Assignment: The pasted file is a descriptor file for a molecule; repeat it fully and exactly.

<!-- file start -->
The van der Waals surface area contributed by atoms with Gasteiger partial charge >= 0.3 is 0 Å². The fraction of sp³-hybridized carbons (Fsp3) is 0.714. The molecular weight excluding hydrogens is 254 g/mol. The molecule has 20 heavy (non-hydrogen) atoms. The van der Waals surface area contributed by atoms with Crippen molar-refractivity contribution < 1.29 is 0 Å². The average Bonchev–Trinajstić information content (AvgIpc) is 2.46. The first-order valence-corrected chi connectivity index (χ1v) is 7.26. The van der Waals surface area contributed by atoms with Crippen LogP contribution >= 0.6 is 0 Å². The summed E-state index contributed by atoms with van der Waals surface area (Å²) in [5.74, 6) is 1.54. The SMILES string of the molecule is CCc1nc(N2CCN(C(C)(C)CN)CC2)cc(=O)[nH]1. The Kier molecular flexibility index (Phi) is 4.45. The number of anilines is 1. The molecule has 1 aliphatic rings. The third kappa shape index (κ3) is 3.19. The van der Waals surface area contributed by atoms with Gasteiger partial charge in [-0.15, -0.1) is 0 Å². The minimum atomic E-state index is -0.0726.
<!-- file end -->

The van der Waals surface area contributed by atoms with Gasteiger partial charge >= 0.3 is 0 Å². The fraction of sp³-hybridized carbons (Fsp3) is 0.714. The molecular weight excluding hydrogens is 254 g/mol. The molecule has 20 heavy (non-hydrogen) atoms. The van der Waals surface area contributed by atoms with Crippen molar-refractivity contribution < 1.29 is 0 Å². The average Bonchev–Trinajstić information content (AvgIpc) is 2.46. The first-order valence-corrected chi connectivity index (χ1v) is 7.26. The van der Waals surface area contributed by atoms with Crippen LogP contribution >= 0.6 is 0 Å². The summed E-state index contributed by atoms with van der Waals surface area (Å²) in [5.74, 6) is 1.54. The SMILES string of the molecule is CCc1nc(N2CCN(C(C)(C)CN)CC2)cc(=O)[nH]1. The Kier molecular flexibility index (Phi) is 4.45. The number of anilines is 1. The molecule has 1 aliphatic rings. The third kappa shape index (κ3) is 3.19. The van der Waals surface area contributed by atoms with Gasteiger partial charge in [-0.15, -0.1) is 0 Å². The minimum atomic E-state index is -0.0726.